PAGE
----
It's been 5 years. 5 whole years since the diagnosis of clinical anxiety. And no, I'm not someone who uses the idea of anxiety as something beautiful because the truth is, it's a monster. Anxiety is the monster that rules my life. It makes me question my relationships, my decisions and even myself. And that is something I would never wish upon anyone else.

"I'd never guess you have anxiety! You're so outgoing!"; That's the point. No one wants you to know they're struggling. It's so easy to hide behind a mask of conversations about your classes and favorite music than to tell someone about how you're really feeling. Because let's face it, "How are you?" is just an empty question. We answer it with "I'm good, how are you?" just ot be polite. No one really cares if you're "good" or not.

Anxiety makes it seem like the world thinks I am a burden. If my friends don't text me back within a few minutes, my mind jumps to the conclusion that I'm "annoying" or "unwanted", not to the reality that they're busy maybe in class or out doing something.

Anxiety consumes my thoughts and creates situations that aren't real. In the beginning of my freshman year of college (so this year), everyone on my floor would go out to the frats together. This TERRIFIED me to the point where I had an anxiety attack about the ideas I made up. I didn't end up going out with them just because of the storyline I wrote for myself. It seems ridiculous, but the reality is, it happens all the time. If I misspeak or say something wrong, the moment replays in my head for hours, sometimes days before I can let it go.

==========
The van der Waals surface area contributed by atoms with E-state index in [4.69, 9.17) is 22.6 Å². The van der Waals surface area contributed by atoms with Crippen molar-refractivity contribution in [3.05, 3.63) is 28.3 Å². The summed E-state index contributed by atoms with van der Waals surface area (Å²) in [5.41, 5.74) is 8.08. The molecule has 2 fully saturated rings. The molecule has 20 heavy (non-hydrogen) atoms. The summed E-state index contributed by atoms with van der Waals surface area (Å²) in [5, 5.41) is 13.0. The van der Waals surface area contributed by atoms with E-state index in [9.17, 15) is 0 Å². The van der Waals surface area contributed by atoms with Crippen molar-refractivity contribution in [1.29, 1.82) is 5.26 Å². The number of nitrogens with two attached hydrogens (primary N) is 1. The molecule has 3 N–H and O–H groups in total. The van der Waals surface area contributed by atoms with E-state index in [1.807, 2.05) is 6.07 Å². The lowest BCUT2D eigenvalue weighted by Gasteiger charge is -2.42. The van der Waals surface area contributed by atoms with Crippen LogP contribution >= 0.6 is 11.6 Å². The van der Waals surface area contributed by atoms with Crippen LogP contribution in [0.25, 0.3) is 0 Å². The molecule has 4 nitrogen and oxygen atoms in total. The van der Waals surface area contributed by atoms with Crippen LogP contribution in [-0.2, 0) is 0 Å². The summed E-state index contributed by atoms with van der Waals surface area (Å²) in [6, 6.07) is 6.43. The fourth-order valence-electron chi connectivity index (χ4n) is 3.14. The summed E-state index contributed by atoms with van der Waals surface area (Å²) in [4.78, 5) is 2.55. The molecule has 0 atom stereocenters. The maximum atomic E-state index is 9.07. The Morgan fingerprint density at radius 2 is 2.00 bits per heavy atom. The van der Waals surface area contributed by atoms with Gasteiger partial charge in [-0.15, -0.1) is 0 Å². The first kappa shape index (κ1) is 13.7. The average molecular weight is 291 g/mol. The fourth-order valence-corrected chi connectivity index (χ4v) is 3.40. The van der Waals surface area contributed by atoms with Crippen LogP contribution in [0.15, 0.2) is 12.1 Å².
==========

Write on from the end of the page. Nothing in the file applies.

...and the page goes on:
Anxiety isn't something to be "romanticized". Staying home because you're too consumed with your own thoughts to go out isn't fun. Being physically sick because of the way your mind works isn't cute and ruining your relationships isn't "aesthetically pleasing".

But, I'm lucky. I have a great support system of psychologists, psychiatrists and therapists as well as an amazing family that has supported me through the journey of dealing and keeping my mental illness under control.

I am not afraid to admit that I needed help, and it's the best thing I could've ever done. I go to therapy. I am not ashamed. I take anxiety medicine to help keep my stomach aches at bay and to help me stay healthy. I am not ashamed of who I am or where I've been, but I am always moving forward.


May is Mental Health Month. If you or someone you know is struggling with mental illness, please check out https://www.nami.org/ for more information on how you can get help or Text NAMI to 741741 if you are in a situation where you need immediate help.

Let's end the stigmas around mental health now.